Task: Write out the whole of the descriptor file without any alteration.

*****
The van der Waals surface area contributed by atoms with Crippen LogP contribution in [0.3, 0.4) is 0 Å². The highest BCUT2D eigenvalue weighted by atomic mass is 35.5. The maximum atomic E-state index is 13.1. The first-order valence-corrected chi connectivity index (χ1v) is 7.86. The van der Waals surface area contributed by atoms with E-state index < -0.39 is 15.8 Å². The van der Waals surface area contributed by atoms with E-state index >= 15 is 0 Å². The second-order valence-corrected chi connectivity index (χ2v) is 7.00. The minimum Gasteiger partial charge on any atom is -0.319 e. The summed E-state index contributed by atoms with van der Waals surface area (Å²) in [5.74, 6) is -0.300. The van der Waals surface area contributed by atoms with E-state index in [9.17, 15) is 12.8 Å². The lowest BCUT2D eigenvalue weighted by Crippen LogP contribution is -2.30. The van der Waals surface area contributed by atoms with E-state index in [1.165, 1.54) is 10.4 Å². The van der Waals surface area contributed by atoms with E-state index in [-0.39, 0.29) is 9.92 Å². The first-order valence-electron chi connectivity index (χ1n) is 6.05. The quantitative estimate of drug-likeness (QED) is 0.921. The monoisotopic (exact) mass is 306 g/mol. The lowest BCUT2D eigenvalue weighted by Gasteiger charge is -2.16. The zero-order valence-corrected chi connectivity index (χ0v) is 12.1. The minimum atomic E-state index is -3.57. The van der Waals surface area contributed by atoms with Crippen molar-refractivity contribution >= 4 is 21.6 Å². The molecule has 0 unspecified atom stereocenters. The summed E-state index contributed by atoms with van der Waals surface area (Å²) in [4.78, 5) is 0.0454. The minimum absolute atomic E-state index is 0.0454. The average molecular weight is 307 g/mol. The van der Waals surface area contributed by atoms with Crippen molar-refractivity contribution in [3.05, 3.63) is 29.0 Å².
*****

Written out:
The van der Waals surface area contributed by atoms with Crippen LogP contribution in [0.3, 0.4) is 0 Å². The highest BCUT2D eigenvalue weighted by atomic mass is 35.5. The maximum atomic E-state index is 13.1. The first-order valence-corrected chi connectivity index (χ1v) is 7.86. The van der Waals surface area contributed by atoms with E-state index < -0.39 is 15.8 Å². The van der Waals surface area contributed by atoms with E-state index >= 15 is 0 Å². The second-order valence-corrected chi connectivity index (χ2v) is 7.00. The minimum Gasteiger partial charge on any atom is -0.319 e. The summed E-state index contributed by atoms with van der Waals surface area (Å²) in [5.74, 6) is -0.300. The van der Waals surface area contributed by atoms with E-state index in [9.17, 15) is 12.8 Å². The lowest BCUT2D eigenvalue weighted by Crippen LogP contribution is -2.30. The van der Waals surface area contributed by atoms with E-state index in [1.165, 1.54) is 10.4 Å². The van der Waals surface area contributed by atoms with E-state index in [-0.39, 0.29) is 9.92 Å². The first-order valence-electron chi connectivity index (χ1n) is 6.05. The quantitative estimate of drug-likeness (QED) is 0.921. The monoisotopic (exact) mass is 306 g/mol. The lowest BCUT2D eigenvalue weighted by Gasteiger charge is -2.16. The zero-order valence-corrected chi connectivity index (χ0v) is 12.1. The minimum atomic E-state index is -3.57. The van der Waals surface area contributed by atoms with Crippen molar-refractivity contribution >= 4 is 21.6 Å². The molecule has 0 unspecified atom stereocenters. The summed E-state index contributed by atoms with van der Waals surface area (Å²) in [4.78, 5) is 0.0454. The minimum absolute atomic E-state index is 0.0454. The average molecular weight is 307 g/mol. The van der Waals surface area contributed by atoms with Crippen molar-refractivity contribution in [3.05, 3.63) is 29.0 Å².